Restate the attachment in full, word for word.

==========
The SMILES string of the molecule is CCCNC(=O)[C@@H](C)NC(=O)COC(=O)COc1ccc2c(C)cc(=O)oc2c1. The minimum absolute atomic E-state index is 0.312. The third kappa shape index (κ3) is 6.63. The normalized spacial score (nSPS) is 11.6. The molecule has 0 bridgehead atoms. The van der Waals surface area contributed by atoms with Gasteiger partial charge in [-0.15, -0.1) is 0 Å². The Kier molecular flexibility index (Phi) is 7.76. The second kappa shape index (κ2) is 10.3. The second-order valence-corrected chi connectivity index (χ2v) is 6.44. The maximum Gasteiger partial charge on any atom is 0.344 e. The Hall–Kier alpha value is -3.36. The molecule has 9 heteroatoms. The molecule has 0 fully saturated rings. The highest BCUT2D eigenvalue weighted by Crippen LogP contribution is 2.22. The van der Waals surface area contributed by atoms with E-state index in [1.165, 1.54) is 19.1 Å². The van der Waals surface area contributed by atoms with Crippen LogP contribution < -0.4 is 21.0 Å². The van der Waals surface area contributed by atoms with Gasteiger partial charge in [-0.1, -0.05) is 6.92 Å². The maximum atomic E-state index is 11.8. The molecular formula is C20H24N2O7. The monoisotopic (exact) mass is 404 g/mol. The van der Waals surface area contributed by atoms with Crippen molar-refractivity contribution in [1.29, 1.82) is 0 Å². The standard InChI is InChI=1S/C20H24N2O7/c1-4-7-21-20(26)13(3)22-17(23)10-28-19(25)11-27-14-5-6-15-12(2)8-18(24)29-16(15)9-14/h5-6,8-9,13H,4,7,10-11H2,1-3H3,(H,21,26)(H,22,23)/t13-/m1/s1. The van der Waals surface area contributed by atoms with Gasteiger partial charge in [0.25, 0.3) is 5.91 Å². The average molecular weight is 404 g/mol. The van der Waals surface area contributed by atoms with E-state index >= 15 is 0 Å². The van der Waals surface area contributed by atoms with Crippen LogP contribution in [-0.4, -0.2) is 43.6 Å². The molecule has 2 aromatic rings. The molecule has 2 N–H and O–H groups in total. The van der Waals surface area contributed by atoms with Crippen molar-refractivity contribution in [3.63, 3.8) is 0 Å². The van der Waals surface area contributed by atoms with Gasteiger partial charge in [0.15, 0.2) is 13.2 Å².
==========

The SMILES string of the molecule is CCCNC(=O)[C@@H](C)NC(=O)COC(=O)COc1ccc2c(C)cc(=O)oc2c1. The minimum absolute atomic E-state index is 0.312. The third kappa shape index (κ3) is 6.63. The normalized spacial score (nSPS) is 11.6. The molecule has 0 bridgehead atoms. The van der Waals surface area contributed by atoms with Gasteiger partial charge in [-0.15, -0.1) is 0 Å². The Kier molecular flexibility index (Phi) is 7.76. The second kappa shape index (κ2) is 10.3. The second-order valence-corrected chi connectivity index (χ2v) is 6.44. The maximum Gasteiger partial charge on any atom is 0.344 e. The Hall–Kier alpha value is -3.36. The molecule has 9 heteroatoms. The molecule has 0 fully saturated rings. The highest BCUT2D eigenvalue weighted by Crippen LogP contribution is 2.22. The van der Waals surface area contributed by atoms with E-state index in [1.165, 1.54) is 19.1 Å². The van der Waals surface area contributed by atoms with Crippen LogP contribution < -0.4 is 21.0 Å². The van der Waals surface area contributed by atoms with Gasteiger partial charge in [-0.1, -0.05) is 6.92 Å². The maximum atomic E-state index is 11.8. The molecular formula is C20H24N2O7. The monoisotopic (exact) mass is 404 g/mol. The van der Waals surface area contributed by atoms with Crippen molar-refractivity contribution in [1.29, 1.82) is 0 Å². The standard InChI is InChI=1S/C20H24N2O7/c1-4-7-21-20(26)13(3)22-17(23)10-28-19(25)11-27-14-5-6-15-12(2)8-18(24)29-16(15)9-14/h5-6,8-9,13H,4,7,10-11H2,1-3H3,(H,21,26)(H,22,23)/t13-/m1/s1. The van der Waals surface area contributed by atoms with Gasteiger partial charge in [0.25, 0.3) is 5.91 Å². The average molecular weight is 404 g/mol. The van der Waals surface area contributed by atoms with E-state index >= 15 is 0 Å². The van der Waals surface area contributed by atoms with Crippen LogP contribution in [-0.4, -0.2) is 43.6 Å². The molecule has 2 aromatic rings. The molecule has 2 N–H and O–H groups in total. The van der Waals surface area contributed by atoms with Crippen molar-refractivity contribution in [3.63, 3.8) is 0 Å². The van der Waals surface area contributed by atoms with Gasteiger partial charge in [0.15, 0.2) is 13.2 Å².